Home PoliticsDiplomatic Relations U.S. Embassy in Pakistan Apologizes for Retweeting Election Post

U.S. Embassy in Pakistan Apologizes for Retweeting Election Post

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ISLAMABAD, Pakistan — The U.S. Embassy in Islamabad apologized on Wednesday after saying that its official Twitter account had been used without permission to retweet an anti-Trump post from a Pakistani opposition politician and rival of Prime Minister Imran Khan.

“The U.S. Embassy Islamabad Twitter account was accessed last night without authorization,” the American diplomatic mission said in a message on Twitter. “The U.S. Embassy does not endorse the posting or retweeting of political messages,” the post added. “We apologize for any confusion that may have resulted.”

The opposition politician who was retweeted, Ahsan Iqbal, is a former federal minister who is a member of the opposition Pakistan Muslim League-Nawaz party. On Tuesday night, Mr. Iqbal posted an image of a Washington Post headline, “Trump’s defeat is a blow to world’s demagogues and dictators,” with the comment: “We have one in Pakistan too. He will be shown way out soon,” referring to Mr. Khan, the prime minister.

The U.S. Embassy’s account retweeted Mr. Iqbal’s message, causing an uproar on social media in Pakistan. The hashtag #ApologiseUSembassy was trending on Twitter in the country on Wednesday, when the retweet was deleted. There was no immediate indication that the account had been hacked, but the embassy declined to comment further.

Members of the governing party, Pakistan Tehreek-e-Insaf, denounced the embassy’s forwarding of Mr. Iqbal’s message, calling it an act of interference in local politics. Several Pakistani officials said that an apology was not enough.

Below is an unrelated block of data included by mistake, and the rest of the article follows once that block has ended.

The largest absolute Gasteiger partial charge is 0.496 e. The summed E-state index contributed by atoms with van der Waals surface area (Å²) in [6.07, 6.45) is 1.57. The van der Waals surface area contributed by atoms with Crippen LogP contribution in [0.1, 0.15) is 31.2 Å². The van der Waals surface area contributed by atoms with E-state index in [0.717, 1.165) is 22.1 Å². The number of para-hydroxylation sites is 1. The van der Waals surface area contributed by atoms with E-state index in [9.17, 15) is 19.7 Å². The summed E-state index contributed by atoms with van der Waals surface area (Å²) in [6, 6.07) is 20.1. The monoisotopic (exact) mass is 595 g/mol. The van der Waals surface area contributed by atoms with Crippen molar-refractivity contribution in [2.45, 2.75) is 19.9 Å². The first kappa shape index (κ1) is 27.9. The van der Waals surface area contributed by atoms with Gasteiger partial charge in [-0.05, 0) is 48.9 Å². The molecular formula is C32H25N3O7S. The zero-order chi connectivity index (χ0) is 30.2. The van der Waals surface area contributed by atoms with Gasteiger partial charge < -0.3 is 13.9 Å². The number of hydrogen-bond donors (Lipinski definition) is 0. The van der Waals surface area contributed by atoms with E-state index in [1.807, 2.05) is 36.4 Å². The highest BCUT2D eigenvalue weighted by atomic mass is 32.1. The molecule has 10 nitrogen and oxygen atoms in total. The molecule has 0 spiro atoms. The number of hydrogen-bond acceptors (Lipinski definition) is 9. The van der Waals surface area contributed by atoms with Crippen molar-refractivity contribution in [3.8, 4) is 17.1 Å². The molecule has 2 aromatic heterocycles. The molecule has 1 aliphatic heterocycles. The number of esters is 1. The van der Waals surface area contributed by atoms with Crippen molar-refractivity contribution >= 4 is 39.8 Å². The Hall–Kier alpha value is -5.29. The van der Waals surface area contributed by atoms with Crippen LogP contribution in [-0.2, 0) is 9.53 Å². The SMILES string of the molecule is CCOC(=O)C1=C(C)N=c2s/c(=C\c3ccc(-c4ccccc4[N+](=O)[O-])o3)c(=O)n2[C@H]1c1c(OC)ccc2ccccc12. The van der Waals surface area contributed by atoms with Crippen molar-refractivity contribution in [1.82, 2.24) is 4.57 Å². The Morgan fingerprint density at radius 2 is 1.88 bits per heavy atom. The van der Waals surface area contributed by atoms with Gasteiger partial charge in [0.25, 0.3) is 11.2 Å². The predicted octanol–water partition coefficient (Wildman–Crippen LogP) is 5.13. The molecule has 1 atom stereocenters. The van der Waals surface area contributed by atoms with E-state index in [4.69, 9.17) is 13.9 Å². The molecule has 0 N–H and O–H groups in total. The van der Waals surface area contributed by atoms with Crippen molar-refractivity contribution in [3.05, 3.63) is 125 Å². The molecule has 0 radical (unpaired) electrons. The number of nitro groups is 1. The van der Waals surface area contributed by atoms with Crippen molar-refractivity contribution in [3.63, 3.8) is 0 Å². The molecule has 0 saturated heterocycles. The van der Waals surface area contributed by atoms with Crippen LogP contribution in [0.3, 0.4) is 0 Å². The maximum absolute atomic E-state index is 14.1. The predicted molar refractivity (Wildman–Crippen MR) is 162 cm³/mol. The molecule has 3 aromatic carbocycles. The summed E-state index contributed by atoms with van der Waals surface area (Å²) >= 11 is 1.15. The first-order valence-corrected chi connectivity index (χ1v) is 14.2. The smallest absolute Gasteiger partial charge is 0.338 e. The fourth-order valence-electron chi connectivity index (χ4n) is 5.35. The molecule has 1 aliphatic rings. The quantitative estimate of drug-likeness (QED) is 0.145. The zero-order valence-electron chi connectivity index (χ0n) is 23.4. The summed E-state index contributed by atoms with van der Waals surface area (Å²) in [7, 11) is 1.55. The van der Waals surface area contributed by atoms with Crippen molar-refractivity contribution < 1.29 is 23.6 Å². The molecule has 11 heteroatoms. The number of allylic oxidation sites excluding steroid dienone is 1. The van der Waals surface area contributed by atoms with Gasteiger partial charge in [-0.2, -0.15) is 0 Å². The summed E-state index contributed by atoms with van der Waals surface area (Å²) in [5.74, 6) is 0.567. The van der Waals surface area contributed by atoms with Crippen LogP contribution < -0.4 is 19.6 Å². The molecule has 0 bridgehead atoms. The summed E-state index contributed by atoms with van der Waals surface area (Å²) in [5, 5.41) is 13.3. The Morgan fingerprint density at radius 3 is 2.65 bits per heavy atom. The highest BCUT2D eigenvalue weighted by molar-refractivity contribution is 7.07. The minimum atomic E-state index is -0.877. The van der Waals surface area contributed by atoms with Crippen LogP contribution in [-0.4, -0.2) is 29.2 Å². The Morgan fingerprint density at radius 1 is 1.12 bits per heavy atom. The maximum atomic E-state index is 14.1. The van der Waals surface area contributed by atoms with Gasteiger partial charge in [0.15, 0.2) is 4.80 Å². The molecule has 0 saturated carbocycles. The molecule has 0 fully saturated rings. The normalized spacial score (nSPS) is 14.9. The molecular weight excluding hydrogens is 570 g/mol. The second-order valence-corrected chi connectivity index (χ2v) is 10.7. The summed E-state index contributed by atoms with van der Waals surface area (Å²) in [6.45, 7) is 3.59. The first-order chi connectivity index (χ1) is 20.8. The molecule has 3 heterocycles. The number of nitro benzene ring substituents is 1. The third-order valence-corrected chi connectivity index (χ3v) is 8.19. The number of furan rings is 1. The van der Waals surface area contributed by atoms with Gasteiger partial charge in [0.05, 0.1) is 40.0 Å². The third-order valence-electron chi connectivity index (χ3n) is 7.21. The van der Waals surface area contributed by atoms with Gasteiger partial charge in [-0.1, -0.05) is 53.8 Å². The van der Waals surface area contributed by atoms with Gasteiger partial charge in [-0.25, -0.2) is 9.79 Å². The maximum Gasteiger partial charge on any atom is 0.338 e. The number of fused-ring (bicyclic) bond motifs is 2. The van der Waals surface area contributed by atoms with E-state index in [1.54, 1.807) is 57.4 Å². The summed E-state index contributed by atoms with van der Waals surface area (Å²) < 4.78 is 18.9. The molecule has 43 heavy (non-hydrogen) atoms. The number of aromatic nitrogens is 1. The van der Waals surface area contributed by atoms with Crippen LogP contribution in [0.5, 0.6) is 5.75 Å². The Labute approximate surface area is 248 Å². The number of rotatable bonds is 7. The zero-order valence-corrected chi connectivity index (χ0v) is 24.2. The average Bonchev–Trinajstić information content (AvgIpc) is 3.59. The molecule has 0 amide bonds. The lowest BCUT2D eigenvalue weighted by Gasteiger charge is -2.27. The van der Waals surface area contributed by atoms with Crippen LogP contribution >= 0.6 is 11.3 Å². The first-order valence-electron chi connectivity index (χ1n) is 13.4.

Shahbaz Gill, a special assistant to Mr. Khan on political communication, said on Twitter, “We expect some heads must roll.”

Opposition politicians in Pakistan seemed to relish the furor.

“The embassy account mistake was only echoing the writing on the wall and will ultimately be recorded as prophetic,” said Daniyal Aziz, a former lawmaker with Pakistan Muslim League-Nawaz.

The political environment in Pakistan has been particularly turbulent recently, with opposition parties holding countrywide rallies in an attempt to oust Mr. Khan, arguing that the country’s powerful and influential military propelled him unfairly to victory in the 2018 general elections.

Opposition lawmakers have also accused Mr. Khan of political victimization after several leading figures were targeted in recent months over what they have called spurious allegations of corruption.

The military has denied accusations of meddling in politics, while Mr. Khan says his moves against opposition politicians stem from an election promise to root out graft.

The retweet by the American Embassy ruffled feathers not least because of the outsize influence the United States is reputed to wield in Pakistan. Many in the country joke that there are three factors that decide a government’s fate: Allah, army, and America. U.S. diplomats say the extent of American sway is exaggerated.

The Trump administration has had an up-and-down relationship with Mr. Khan’s government. In 2018, President Trump tweeted that Pakistan’s leaders “take our money and do nothing for us,” referring to efforts to combat terrorism, and his administration froze security aid to the country.

But Mr. Trump has since had outwardly friendly relations with Mr. Khan, who visited him in the Oval Office the next year and has received one of the president’s highest compliments — being called “very popular.”

Mr. Trump was motivated to try to cool tensions in part to win Pakistan’s help in supporting peace talks to end the war in Afghanistan, which has been one of his chief foreign policy goals.

Some Pakistani opposition politicians have been quick to share past pictures of themselves with President-elect Joseph R. Biden Jr., who visited the country numerous times as vice president, and have expressed hope that the new U.S. administration might exert more pressure on Pakistan on issues such as human rights and freedom of the press.

Michael Crowley contributed reporting from Washington.

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